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   These are a few of the stories you will find in this week's printed newspaper:

  • Lucky dog: After eight harrowing days lost in the Plumas National Forest, a missing Shetland sheepdog was found. He was hungry, tired, cold, scratched, limping on bloody paws and missing some fur. But his tail was wagging.
  • On trial: The trial for a Quincy man accused of inflicting fatal injuries on a toddler in 2013 is scheduled to begin March 12.
  • Moving on: Just days after Plumas District Hospital announced that it couldn’t take over Quincy Nursing & Rehabilitation, several residents of the facility have found new homes.

California Fish and Game Commission votes to add gray wolf to state endangered list

OR7Feather Publishing
6/17/2014

The California Fish and Game Commission has voted to move forward with listing the gray wolf as an endangered species under California law.

The vote took place at the regularly scheduled commission meeting in Fortuna on June 4. Commissioners Richard Rogers, Jack Baylis and Michael Sutton voted for listing, while Commissioner Jacque Hostler-Carmesin voted no. Commissioner Jim Kellogg was not present.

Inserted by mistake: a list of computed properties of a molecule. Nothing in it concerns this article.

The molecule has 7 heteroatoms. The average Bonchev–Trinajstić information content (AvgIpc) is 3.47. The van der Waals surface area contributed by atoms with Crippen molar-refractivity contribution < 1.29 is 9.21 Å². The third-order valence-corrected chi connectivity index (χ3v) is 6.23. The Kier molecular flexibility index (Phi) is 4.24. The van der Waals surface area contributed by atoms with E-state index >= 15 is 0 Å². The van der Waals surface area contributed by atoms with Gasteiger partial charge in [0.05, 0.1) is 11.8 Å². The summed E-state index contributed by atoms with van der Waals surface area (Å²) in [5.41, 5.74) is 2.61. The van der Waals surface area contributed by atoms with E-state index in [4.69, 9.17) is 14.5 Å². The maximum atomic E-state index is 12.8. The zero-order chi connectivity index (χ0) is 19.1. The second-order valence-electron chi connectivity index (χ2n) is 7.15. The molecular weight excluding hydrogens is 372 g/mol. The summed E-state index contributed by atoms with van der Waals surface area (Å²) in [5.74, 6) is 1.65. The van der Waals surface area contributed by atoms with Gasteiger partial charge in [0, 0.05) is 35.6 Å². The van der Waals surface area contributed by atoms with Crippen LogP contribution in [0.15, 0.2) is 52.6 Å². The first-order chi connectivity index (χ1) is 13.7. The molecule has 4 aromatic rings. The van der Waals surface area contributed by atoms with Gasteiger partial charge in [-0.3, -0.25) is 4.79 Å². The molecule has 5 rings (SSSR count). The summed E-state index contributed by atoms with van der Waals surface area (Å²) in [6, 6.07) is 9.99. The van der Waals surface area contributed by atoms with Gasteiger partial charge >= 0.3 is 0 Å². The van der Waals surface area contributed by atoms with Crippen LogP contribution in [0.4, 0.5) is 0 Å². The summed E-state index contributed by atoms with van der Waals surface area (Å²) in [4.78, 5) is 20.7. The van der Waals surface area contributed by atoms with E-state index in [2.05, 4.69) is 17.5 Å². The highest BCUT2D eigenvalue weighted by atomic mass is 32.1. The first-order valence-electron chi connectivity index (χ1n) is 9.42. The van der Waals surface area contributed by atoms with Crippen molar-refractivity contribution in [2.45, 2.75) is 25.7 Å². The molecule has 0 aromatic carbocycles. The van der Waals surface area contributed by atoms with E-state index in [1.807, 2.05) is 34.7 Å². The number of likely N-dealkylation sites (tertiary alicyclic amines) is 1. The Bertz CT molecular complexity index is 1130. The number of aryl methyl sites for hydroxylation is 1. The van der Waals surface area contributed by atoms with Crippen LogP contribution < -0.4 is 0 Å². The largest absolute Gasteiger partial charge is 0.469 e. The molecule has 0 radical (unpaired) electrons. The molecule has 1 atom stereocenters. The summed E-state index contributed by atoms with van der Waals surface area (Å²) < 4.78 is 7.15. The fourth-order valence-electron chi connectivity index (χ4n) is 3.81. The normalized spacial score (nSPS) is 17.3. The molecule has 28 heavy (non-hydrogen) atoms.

“No land animal is more iconic in the American West than the gray wolf,” said Sutton, who is also president of the commission. “Wolves deserve our protection as they begin to disperse from Oregon to their historic range in California.”

The new regulatory language will take several months to complete and approve. However, the recent decision provides permanent protection for the gray wolf, and immediate protection under the California Endangered Species Act. That protection will remain in place throughout the required regulatory process.

The gray wolf is already federally listed as an endangered species and is therefore protected by the federal Endangered Species Act in California. The federal Endangered Species Act makes it unlawful to take any listed wildlife unless permitted by regulation. The term “take” means to harass, harm, pursue, hunt, shoot, wound, kill, trap, capture, collect or attempt to engage in any such conduct. The protection provided under federal law overlaps, but does not supersede, protection provided by listing under California law.

At this time, there are no gray wolves known to be in California. A male wolf known as OR7 that originated in northeastern Oregon has crossed the Oregon/California state line several times since December 2011. At this time, OR7 is in southwestern Oregon, where he has found a mate. On Monday, June 3, biologists from the Oregon Department of Fish and Wildlife captured photographs of two wolf pups in the vicinity.

For more information about gray wolves, including OR7’s travels in California, visit http://bit.ly/1umjYTN.


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